A screenwriter, going to school in Austin, Texas, won this year’s Nicholl and Austin Film Festival’s top screenplay spot (same week, same script). I really had no intention of focusing on Austin based writers as I put up 1st 10 page breakdowns for folks to compare, study or even be inspired by – it just so happened that when these last three (THE ARCHITECT, THE BEAVER and now, THE JUMPER FROM MAINE) gained notoriety the writers were Austinites. It certainly inspires me to sign up for their water service!

Our winner is a drama with a slightly off-center tone (not to the extent of THE BEAVER, but certainly this story of an un-stable personality won’t be for everyone). This is worth noting because if you follow word on the street or on the tracking boards; it is pretty much fact that dramas aren’t selling, barely even being read. Even this past weekend’s DUE DATE an R-comedy, bordered on the uncomfortable side of drama just as much as it did comedy but there is no way they’d ever promote it as such. So don’t believe the hype — this proves the adage that trumps word – write your story, not the trend’s story – write your story so that it is so compelling it trumps trend, treat your story right and it will treat you right.

(btw I really liked DUE DATE and though I think WB did a better job at marketing than some other studios typically do, I personally think they should have pushed the ‘out of your comfort zone’ a bit more to do it justice, so folks don’t think they’re buying into another HANGOVER.)

Shall we…?

These 1st 10 pages introduce us to our protagonist, and antagonist (him and his affliction), the main characters and justify the title and genre. The underlying theme is everywhere in these 1st pages, ‘the wave, the genetics and the driving force of their dangerous combination. Most importantly, our main character’s fatal flaws are very nicely woven from past to present setting up a dramatic catalyst. In reality, the ‘1st10’ is wrapped up in 9 to the effect that we’ve basically seen a mini-movie by the bottom of 9 and are into what will become the rest of the 1st act on page 10.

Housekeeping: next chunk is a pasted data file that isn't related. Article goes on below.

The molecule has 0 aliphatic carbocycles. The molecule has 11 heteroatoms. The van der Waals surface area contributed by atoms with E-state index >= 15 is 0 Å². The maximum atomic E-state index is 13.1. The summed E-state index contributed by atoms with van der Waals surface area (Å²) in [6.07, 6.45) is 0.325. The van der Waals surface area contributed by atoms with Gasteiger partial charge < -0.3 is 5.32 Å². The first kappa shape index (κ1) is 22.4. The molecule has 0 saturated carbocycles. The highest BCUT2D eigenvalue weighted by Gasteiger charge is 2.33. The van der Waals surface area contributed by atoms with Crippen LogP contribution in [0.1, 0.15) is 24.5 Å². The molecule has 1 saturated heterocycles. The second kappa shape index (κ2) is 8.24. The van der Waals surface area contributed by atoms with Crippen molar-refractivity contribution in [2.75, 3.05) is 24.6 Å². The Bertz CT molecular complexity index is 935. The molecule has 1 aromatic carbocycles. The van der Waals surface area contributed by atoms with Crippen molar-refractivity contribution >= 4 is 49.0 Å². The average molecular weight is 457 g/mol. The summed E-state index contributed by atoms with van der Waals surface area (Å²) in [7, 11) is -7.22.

1st up: Our writer presents backstory in a cinematic way that literally conjures the image and moves on. This is perhaps one of the best examples of setting a visual without directing (or art directing), there’s no camera angles, cut to, fade here blah blah… The ‘voice’ of our writer is economy at it’s best, the action lines and descriptions are very sparse throughout, yet we never feel ripped off or out of touch.  It’s a fast read, which no doubt helped it advance in the competitions.

Onward: The dreaded V.O. Voiceover (particularly this much of it) could be an instant turnoff, (our 1st 5 pages here are mostly V.O.) what makes it work in this case, is that it is adeptly woven with the snapshots of backstory. Is it perfect? Will it stay this V.O heavy if it ever gets the greenlight? No and probably not. However, I know in both of these contests (AFF and Nicholl) the reader has to give the script a chance by reading at least the first act, and by page 10 in this case it’s no surprise they wanted to read more.

The tiny scene on page 3, where it cuts to the siren and honking is important to note, because it gives us the snapshot we need to connect to the V.O. without going through his growing up first. This tiny snippet makes the V.O. more tolerable.

So, we’ve learned a little about the origins of our hero’s affliction, and certainly what makes him the focal point, we’ve met all the key players (and even killed one), we totally understand this is an intense life/story but much like reality television, you can count us in for the ride of voyeurism. And your reward for this somewhat uncomfortable journey is that all of these elements bookend and are paid off nicely at the end.


Stay tooned…

2 thoughts

  1. Wow! That is a terrific 1st 10! I was not looking forward to the voice-over, but this is one of those scripts where you could actually leave it out. So much info in such a short time – and pretty riveting. Thanks for posting!!

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